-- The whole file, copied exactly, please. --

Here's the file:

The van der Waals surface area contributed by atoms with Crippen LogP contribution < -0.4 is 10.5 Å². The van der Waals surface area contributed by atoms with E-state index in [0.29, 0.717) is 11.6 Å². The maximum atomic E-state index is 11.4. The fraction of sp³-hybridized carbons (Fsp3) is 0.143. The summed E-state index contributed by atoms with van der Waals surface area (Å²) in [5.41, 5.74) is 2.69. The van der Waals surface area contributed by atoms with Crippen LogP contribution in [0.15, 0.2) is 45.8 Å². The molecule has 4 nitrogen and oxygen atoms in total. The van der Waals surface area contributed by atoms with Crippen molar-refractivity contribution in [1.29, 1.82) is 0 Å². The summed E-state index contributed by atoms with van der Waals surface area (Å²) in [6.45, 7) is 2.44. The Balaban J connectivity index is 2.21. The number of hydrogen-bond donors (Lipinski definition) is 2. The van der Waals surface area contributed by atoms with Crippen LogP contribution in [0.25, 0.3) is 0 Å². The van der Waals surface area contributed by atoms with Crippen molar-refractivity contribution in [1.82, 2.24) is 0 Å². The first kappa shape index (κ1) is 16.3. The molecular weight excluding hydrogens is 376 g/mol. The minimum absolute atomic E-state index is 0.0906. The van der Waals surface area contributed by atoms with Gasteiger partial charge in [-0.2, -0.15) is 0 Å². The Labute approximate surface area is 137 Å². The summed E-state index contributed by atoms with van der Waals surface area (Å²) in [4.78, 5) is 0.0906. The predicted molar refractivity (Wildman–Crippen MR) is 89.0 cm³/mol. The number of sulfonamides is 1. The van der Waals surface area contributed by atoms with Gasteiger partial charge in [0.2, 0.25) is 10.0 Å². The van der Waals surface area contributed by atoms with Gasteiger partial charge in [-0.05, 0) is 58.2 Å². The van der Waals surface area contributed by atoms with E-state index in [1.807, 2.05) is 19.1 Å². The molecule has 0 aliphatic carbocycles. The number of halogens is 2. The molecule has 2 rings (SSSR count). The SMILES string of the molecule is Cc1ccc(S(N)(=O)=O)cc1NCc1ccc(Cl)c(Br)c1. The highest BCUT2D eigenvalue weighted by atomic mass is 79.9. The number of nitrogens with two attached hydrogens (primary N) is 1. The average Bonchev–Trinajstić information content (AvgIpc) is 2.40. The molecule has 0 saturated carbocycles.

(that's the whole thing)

The van der Waals surface area contributed by atoms with Crippen LogP contribution < -0.4 is 10.5 Å². The van der Waals surface area contributed by atoms with E-state index in [0.29, 0.717) is 11.6 Å². The maximum atomic E-state index is 11.4. The fraction of sp³-hybridized carbons (Fsp3) is 0.143. The summed E-state index contributed by atoms with van der Waals surface area (Å²) in [5.41, 5.74) is 2.69. The van der Waals surface area contributed by atoms with Crippen LogP contribution in [0.15, 0.2) is 45.8 Å². The molecule has 4 nitrogen and oxygen atoms in total. The van der Waals surface area contributed by atoms with Crippen molar-refractivity contribution in [1.29, 1.82) is 0 Å². The summed E-state index contributed by atoms with van der Waals surface area (Å²) in [6.45, 7) is 2.44. The Balaban J connectivity index is 2.21. The number of hydrogen-bond donors (Lipinski definition) is 2. The van der Waals surface area contributed by atoms with Crippen LogP contribution in [0.25, 0.3) is 0 Å². The van der Waals surface area contributed by atoms with Crippen molar-refractivity contribution in [1.82, 2.24) is 0 Å². The first kappa shape index (κ1) is 16.3. The molecular weight excluding hydrogens is 376 g/mol. The minimum absolute atomic E-state index is 0.0906. The van der Waals surface area contributed by atoms with Gasteiger partial charge in [-0.2, -0.15) is 0 Å². The Labute approximate surface area is 137 Å². The summed E-state index contributed by atoms with van der Waals surface area (Å²) in [4.78, 5) is 0.0906. The predicted molar refractivity (Wildman–Crippen MR) is 89.0 cm³/mol. The number of sulfonamides is 1. The van der Waals surface area contributed by atoms with Gasteiger partial charge in [0.2, 0.25) is 10.0 Å². The van der Waals surface area contributed by atoms with Gasteiger partial charge in [-0.05, 0) is 58.2 Å². The van der Waals surface area contributed by atoms with E-state index in [1.807, 2.05) is 19.1 Å². The molecule has 0 aliphatic carbocycles. The number of halogens is 2. The molecule has 2 rings (SSSR count). The SMILES string of the molecule is Cc1ccc(S(N)(=O)=O)cc1NCc1ccc(Cl)c(Br)c1. The highest BCUT2D eigenvalue weighted by atomic mass is 79.9. The number of nitrogens with two attached hydrogens (primary N) is 1. The average Bonchev–Trinajstić information content (AvgIpc) is 2.40. The molecule has 0 saturated carbocycles.